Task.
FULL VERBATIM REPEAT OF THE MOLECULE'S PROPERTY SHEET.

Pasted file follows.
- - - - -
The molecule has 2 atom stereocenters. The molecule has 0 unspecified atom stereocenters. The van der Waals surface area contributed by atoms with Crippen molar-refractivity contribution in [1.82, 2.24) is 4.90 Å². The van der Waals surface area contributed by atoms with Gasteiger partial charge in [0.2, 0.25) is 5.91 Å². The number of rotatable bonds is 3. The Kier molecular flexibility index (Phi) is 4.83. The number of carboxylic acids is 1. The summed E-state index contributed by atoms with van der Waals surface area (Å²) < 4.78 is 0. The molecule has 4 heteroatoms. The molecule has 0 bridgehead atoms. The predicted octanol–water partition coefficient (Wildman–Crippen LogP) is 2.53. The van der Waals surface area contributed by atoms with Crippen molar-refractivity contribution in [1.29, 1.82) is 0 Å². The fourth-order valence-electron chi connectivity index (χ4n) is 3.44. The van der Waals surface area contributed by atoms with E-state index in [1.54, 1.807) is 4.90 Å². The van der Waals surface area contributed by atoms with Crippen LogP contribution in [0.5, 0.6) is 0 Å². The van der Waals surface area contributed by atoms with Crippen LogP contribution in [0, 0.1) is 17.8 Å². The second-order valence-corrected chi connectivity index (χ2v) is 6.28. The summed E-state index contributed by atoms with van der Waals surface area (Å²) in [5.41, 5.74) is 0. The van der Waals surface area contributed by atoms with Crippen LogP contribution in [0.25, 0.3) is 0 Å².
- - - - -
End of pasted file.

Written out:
The molecule has 2 atom stereocenters. The molecule has 0 unspecified atom stereocenters. The van der Waals surface area contributed by atoms with Crippen molar-refractivity contribution in [1.82, 2.24) is 4.90 Å². The van der Waals surface area contributed by atoms with Gasteiger partial charge in [0.2, 0.25) is 5.91 Å². The number of rotatable bonds is 3. The Kier molecular flexibility index (Phi) is 4.83. The number of carboxylic acids is 1. The summed E-state index contributed by atoms with van der Waals surface area (Å²) < 4.78 is 0. The molecule has 4 heteroatoms. The molecule has 0 bridgehead atoms. The predicted octanol–water partition coefficient (Wildman–Crippen LogP) is 2.53. The van der Waals surface area contributed by atoms with Crippen molar-refractivity contribution in [1.29, 1.82) is 0 Å². The fourth-order valence-electron chi connectivity index (χ4n) is 3.44. The van der Waals surface area contributed by atoms with E-state index in [1.54, 1.807) is 4.90 Å². The van der Waals surface area contributed by atoms with Crippen LogP contribution in [0.5, 0.6) is 0 Å². The van der Waals surface area contributed by atoms with Crippen LogP contribution in [0, 0.1) is 17.8 Å². The second-order valence-corrected chi connectivity index (χ2v) is 6.28. The summed E-state index contributed by atoms with van der Waals surface area (Å²) in [5.41, 5.74) is 0. The van der Waals surface area contributed by atoms with Crippen LogP contribution in [0.25, 0.3) is 0 Å².